19th December, 2017

Meet the designer: creating a client’s dream home with Rebecca Hughes

Meet the designer: creating a client’s dream home with Rebecca Hughes

The life of an interior designer is always interesting, with new trends to incorporate into the wants and needs of each client. Rebecca Hughes has experienced it all since she started her company, Rebecca Hughes Interiors. Fine & Country Interior Design sit down with Rebecca to talk interior design secrets, inspiration and her most troublesome projects to date.


1. What has been your vision for Rebecca Hughes Interiors since you started the company?

I have always found the idea of ‘home’ to be both a physical and emotional concept. From day one, my vision was to help clients understand what home means to them, and rather than trying to impose a style. I help to lean them towards aesthetic choices that will be beautiful and unique to their individual needs and aspirations.


2. What is the most important thing an interior designer contributes to a client’s home?

Ultimately, my job is to fully realise and understand the vision of each client. The most challenging aspect is interpreting their brief in the most beautiful, yet practical, way. Once you understand their vision, you can design and execute a project with great care and attention to detail.


3. Where does your inspiration for designs come from?

Everything inspires me! From fashion, art, and nature, to my children and conversations with friends. I constantly want to be open to new ideas and I am always spotting little details or the small choices people have made. I get obsessed with materials; at the moment it is antique bronze with glass and Perspex accents. Pinterest and Instagram have transformed the way I collect inspiration and opened a world of ideas and colour.


4. How do you approach each new client’s home and their expectations?

The starting point is to listen well. If the client has a strong vision or direction, it is a really good starting point. Quite often clients can lack confidence or haven’t had the time to think about what they would like, so that is when I work to try and draw out their tastes and inspirations. This can be through mood boards, inspiring images and understanding what excites them. I can then begin to create an aesthetic specific to them.


5. What advice would you give to someone who is about to begin their own home redesign project?

The most important tool for any design project is a tape measure. You can spend a lot of money on a property, but if the scale isn’t right and different areas of the room are not proportionate, the room will not look good. Scaled furniture plans dictate everything.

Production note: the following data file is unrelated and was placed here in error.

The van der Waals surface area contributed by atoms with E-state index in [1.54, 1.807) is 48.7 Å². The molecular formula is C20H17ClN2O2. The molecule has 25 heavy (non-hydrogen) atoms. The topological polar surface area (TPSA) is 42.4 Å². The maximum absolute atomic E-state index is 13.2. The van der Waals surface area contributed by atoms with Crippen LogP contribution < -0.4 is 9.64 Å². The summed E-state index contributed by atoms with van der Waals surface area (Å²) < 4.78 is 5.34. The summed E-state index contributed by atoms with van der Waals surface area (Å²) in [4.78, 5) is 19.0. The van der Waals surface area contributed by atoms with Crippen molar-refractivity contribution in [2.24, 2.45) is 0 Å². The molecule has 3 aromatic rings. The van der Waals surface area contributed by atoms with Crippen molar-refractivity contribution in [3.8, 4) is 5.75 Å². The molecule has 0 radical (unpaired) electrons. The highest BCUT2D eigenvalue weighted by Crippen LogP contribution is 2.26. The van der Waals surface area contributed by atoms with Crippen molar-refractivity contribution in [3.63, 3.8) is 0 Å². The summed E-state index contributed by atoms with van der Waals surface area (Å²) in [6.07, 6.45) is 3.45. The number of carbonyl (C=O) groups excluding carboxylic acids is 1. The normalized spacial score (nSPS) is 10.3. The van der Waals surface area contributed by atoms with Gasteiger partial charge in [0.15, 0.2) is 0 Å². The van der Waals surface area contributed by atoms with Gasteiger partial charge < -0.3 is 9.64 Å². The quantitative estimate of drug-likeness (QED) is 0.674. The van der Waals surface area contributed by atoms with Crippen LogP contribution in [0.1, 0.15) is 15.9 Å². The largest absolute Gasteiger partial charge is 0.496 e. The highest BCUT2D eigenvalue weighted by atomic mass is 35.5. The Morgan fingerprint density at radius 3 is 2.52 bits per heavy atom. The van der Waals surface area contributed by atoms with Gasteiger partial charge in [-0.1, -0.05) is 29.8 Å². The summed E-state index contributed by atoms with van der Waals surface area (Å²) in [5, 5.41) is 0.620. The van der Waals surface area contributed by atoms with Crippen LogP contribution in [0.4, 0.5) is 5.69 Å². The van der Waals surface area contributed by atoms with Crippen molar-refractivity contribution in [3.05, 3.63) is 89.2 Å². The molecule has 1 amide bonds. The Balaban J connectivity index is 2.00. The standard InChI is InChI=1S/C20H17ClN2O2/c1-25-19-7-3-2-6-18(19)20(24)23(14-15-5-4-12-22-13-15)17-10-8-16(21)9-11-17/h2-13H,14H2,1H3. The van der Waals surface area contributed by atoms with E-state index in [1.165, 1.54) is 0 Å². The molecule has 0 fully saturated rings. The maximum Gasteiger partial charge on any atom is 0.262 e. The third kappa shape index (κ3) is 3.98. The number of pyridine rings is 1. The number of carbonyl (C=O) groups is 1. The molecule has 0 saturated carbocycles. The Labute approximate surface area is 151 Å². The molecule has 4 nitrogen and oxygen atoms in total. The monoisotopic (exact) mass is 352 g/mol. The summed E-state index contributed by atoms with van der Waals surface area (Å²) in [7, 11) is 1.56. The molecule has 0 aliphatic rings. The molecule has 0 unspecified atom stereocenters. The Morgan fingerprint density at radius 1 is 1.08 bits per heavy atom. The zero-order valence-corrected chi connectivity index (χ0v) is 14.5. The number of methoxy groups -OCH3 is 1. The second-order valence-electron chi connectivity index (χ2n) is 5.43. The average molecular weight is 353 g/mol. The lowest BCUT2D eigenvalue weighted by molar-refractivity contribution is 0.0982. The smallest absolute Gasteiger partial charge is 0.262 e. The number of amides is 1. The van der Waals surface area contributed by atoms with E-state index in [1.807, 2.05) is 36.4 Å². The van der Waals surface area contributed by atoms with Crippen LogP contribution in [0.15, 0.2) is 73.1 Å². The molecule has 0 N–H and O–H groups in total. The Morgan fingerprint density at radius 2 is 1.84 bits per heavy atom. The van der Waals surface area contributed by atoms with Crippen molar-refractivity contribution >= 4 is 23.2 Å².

I also encourage my clients to think of their home as a whole and not just individual elements or distinct rooms. Each room can vary in colour, style and have unique features but it needs to work with the other spaces, ultimately achieving a continuous flow that runs throughout.




6. Tell us about your most challenging project to date.

I recently completed a stunning villa in Kazakhstan. It was very large, the size of a palace, and it was a difficult to manage logistically due to the sheer size, but it was an incredibly fun and beautiful project. We organised items to be shipped across the globe, all within a very tight installation date. I was working alongside many teams across Europe, including architects, joiners and specialist decorators, so managing a large team was challenging, especially when there was a slight language barrier.


7. What is the most unusual client request you have received in your career so far?

I had a client who had a painting of a nude lady, which he absolutely loved. In his drawing room he insisted that her left breast must be visible from all angles of the room, meaning that my lighting choices had to be slightly amended.




8. Do you have a favourite creative home that you love?

I am big fan of Rose Uniacke. She has a timeless look that celebrates the history of a building whilst creating a serene space. I love her London house for its sweeping staircase, high ceilings and rustic floor.


9. What is your next project?

I’ve started work on two beautiful apartments: one in Warwick Avenue, overlooking the canal, and one in Richmond. I am also about to start designing a fashion label’s new store in Belgravia.


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